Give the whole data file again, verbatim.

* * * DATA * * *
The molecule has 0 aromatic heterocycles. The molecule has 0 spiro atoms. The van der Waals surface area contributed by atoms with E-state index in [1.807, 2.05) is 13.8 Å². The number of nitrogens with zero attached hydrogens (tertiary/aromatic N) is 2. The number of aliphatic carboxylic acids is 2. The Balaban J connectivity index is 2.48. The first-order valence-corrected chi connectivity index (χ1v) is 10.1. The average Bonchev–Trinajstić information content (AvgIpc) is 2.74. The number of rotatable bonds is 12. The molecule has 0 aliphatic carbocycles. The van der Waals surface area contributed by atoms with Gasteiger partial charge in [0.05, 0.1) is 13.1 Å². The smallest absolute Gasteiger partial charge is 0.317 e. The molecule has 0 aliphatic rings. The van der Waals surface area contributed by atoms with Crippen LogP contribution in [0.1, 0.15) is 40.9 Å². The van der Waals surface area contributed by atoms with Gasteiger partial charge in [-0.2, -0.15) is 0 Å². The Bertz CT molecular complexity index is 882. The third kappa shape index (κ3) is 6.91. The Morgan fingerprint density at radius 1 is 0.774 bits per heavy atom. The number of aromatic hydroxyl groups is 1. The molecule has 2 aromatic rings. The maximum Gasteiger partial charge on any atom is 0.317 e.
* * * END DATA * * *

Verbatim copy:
The molecule has 0 aromatic heterocycles. The molecule has 0 spiro atoms. The van der Waals surface area contributed by atoms with E-state index in [1.807, 2.05) is 13.8 Å². The number of nitrogens with zero attached hydrogens (tertiary/aromatic N) is 2. The number of aliphatic carboxylic acids is 2. The Balaban J connectivity index is 2.48. The first-order valence-corrected chi connectivity index (χ1v) is 10.1. The average Bonchev–Trinajstić information content (AvgIpc) is 2.74. The number of rotatable bonds is 12. The molecule has 0 aliphatic carbocycles. The van der Waals surface area contributed by atoms with Gasteiger partial charge in [0.05, 0.1) is 13.1 Å². The smallest absolute Gasteiger partial charge is 0.317 e. The molecule has 0 aliphatic rings. The van der Waals surface area contributed by atoms with Crippen LogP contribution in [0.1, 0.15) is 40.9 Å². The van der Waals surface area contributed by atoms with Gasteiger partial charge in [-0.2, -0.15) is 0 Å². The Bertz CT molecular complexity index is 882. The third kappa shape index (κ3) is 6.91. The Morgan fingerprint density at radius 1 is 0.774 bits per heavy atom. The number of aromatic hydroxyl groups is 1. The molecule has 2 aromatic rings. The maximum Gasteiger partial charge on any atom is 0.317 e.